As it turns out: a new 12fl oz bottle of HEET has a lot of air space up on top. I was able to fit at least 3 more oz of fuel in there for a total of 17oz.

Total weight came in alright I think:

Main pack (backpacking pack) weighs 28 lbs.
+2 dry bags that can fit in the pack and easily come out for boat trim weighing 17lbs.

= total 45lbs food and gear for 5 days + magic canoe and trimmings about 42lbs.

One of the goals for the trip is to try a single portage. Might find I don't prefer it, but I do want to try, and think it should be possible.

Picking up the boat tonight and beginning the adventure tomorrow. See you later!
 
09/10/2015 02:27PM  
Have fun, let us know if the single portage works.
 
09/10/2015 09:33PM  
Enjoy yourself! Do whatever you want, whenever you want ;).

I'm surprised there was that much extra space in the HEET bottle. I think you'll be fine. I was trying to remember how much alcohol I used to boil water for a meal and I think it was about an ounce, but it's been a long time and fuel usage varies a lot with different stoves and conditions. Next time you'll have a much better idea.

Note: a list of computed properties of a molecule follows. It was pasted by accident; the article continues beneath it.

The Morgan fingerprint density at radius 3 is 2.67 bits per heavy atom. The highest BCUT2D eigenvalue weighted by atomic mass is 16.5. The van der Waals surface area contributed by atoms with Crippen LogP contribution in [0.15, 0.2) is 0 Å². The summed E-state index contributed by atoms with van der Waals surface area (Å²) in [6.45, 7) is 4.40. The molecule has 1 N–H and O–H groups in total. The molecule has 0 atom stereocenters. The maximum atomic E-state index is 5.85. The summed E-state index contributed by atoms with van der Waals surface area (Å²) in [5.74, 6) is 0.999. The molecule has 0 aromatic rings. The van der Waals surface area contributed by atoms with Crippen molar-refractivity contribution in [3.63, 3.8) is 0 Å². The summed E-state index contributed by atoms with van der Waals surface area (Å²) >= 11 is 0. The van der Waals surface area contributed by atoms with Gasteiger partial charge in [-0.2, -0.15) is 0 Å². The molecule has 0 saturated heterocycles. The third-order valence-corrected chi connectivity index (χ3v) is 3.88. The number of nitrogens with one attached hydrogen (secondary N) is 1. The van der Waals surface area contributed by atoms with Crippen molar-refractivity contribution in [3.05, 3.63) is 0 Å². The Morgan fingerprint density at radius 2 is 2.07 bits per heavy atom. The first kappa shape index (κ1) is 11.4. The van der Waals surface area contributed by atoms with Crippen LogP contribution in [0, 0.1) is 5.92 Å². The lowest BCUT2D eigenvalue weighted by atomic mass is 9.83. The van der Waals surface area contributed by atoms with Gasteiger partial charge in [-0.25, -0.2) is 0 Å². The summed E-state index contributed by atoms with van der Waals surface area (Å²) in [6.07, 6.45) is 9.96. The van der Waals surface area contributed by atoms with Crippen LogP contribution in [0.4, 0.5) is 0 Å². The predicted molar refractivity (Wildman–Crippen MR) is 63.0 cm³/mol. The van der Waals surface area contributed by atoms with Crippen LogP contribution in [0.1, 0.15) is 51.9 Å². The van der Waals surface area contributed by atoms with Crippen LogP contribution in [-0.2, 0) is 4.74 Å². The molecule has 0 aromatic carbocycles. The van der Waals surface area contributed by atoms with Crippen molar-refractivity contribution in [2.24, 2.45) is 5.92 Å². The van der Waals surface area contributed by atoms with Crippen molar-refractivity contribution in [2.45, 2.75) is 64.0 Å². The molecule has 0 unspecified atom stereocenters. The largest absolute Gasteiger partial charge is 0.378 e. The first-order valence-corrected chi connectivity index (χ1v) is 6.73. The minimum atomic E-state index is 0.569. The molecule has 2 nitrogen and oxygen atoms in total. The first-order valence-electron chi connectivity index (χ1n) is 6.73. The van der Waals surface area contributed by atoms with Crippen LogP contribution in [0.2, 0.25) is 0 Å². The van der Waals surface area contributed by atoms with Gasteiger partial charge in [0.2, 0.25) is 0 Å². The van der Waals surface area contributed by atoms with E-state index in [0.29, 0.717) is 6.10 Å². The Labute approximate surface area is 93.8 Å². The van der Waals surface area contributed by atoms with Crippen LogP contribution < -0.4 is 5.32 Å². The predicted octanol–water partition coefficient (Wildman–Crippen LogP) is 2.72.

I have developed the habit of having everything ready - coffee in the mug, food bag open and in the cozy - before I light my stove so the thing isn't boiling away for a minute while I'm fooling around getting things ready. It wasn't that much of a problem with the alcohol stove, but the JetBoil has my coffee water ready so fast that I was caught off guard at first.

You've prepared well; let us know how everything goes.
 
muddyfeet
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09/14/2015 10:14PM  
Alcohol stove worked as intended, but next time I think I'll just use the pocket rocket for simplicity's sake.

I didn't really like having to measure out fuel for each meal/drink and while I had plenty of fuel, I had some troubles with the storage bottle leaking. FYI the HEET bottles have a screw cap that goes on pretty tight and will keep it from spilling if you knock it over, but really isn't meant to be stuffed in a pack and jostled around. Thankfully it was also in a plastic bag. I ended up dripping the spilled fuel around the stove for a primer for most meals.

It was fun to use the homemade stove, and it performed as I needed it to, but it just took more 'fiddling' than the pocket rocket stove. and is slower.

The rest of the cookset was great and I like the FBC method. I'm glad I tested meals ahead of time: It was great to look forward to an easy, satisfying dinner.